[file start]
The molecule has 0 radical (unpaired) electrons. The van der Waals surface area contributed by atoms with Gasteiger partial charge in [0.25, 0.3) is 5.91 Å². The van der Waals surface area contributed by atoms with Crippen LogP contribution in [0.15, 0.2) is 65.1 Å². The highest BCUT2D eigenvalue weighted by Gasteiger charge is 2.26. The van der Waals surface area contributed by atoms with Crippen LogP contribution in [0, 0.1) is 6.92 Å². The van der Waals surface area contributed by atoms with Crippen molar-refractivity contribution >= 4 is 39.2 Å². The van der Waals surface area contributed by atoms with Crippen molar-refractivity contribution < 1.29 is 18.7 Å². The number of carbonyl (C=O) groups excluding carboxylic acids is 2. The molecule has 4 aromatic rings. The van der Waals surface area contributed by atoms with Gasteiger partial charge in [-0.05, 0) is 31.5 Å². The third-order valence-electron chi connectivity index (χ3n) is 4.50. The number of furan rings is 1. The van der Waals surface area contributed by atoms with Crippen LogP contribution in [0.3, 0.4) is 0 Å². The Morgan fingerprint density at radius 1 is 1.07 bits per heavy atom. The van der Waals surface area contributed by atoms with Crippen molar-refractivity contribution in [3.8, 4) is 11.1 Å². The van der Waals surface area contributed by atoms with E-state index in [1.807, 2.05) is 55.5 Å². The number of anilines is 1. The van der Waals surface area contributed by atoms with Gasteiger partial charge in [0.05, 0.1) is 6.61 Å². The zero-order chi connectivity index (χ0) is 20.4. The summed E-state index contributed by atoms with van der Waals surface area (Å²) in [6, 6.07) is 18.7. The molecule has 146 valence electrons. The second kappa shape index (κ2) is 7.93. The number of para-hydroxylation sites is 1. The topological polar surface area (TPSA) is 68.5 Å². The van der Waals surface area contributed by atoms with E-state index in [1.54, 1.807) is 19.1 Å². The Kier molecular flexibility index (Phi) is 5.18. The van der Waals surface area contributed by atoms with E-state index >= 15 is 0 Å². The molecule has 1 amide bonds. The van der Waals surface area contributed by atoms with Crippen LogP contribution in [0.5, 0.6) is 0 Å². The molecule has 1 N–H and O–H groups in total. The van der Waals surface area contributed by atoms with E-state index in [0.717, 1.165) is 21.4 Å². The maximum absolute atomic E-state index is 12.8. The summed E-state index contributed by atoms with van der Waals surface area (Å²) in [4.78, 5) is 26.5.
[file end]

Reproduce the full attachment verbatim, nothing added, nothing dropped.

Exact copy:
The molecule has 0 radical (unpaired) electrons. The van der Waals surface area contributed by atoms with Gasteiger partial charge in [0.25, 0.3) is 5.91 Å². The van der Waals surface area contributed by atoms with Crippen LogP contribution in [0.15, 0.2) is 65.1 Å². The highest BCUT2D eigenvalue weighted by Gasteiger charge is 2.26. The van der Waals surface area contributed by atoms with Crippen LogP contribution in [0, 0.1) is 6.92 Å². The van der Waals surface area contributed by atoms with Crippen molar-refractivity contribution >= 4 is 39.2 Å². The van der Waals surface area contributed by atoms with Crippen molar-refractivity contribution < 1.29 is 18.7 Å². The number of carbonyl (C=O) groups excluding carboxylic acids is 2. The molecule has 4 aromatic rings. The van der Waals surface area contributed by atoms with Gasteiger partial charge in [-0.05, 0) is 31.5 Å². The third-order valence-electron chi connectivity index (χ3n) is 4.50. The number of furan rings is 1. The van der Waals surface area contributed by atoms with Crippen LogP contribution in [0.3, 0.4) is 0 Å². The Morgan fingerprint density at radius 1 is 1.07 bits per heavy atom. The van der Waals surface area contributed by atoms with Crippen molar-refractivity contribution in [3.8, 4) is 11.1 Å². The van der Waals surface area contributed by atoms with E-state index in [1.807, 2.05) is 55.5 Å². The number of anilines is 1. The van der Waals surface area contributed by atoms with Gasteiger partial charge in [0.05, 0.1) is 6.61 Å². The zero-order chi connectivity index (χ0) is 20.4. The summed E-state index contributed by atoms with van der Waals surface area (Å²) in [6, 6.07) is 18.7. The molecule has 146 valence electrons. The second kappa shape index (κ2) is 7.93. The number of para-hydroxylation sites is 1. The topological polar surface area (TPSA) is 68.5 Å². The van der Waals surface area contributed by atoms with E-state index in [1.54, 1.807) is 19.1 Å². The Kier molecular flexibility index (Phi) is 5.18. The van der Waals surface area contributed by atoms with E-state index >= 15 is 0 Å². The molecule has 1 amide bonds. The van der Waals surface area contributed by atoms with Crippen LogP contribution in [0.5, 0.6) is 0 Å². The molecule has 1 N–H and O–H groups in total. The van der Waals surface area contributed by atoms with E-state index in [0.717, 1.165) is 21.4 Å². The maximum absolute atomic E-state index is 12.8. The summed E-state index contributed by atoms with van der Waals surface area (Å²) in [4.78, 5) is 26.5.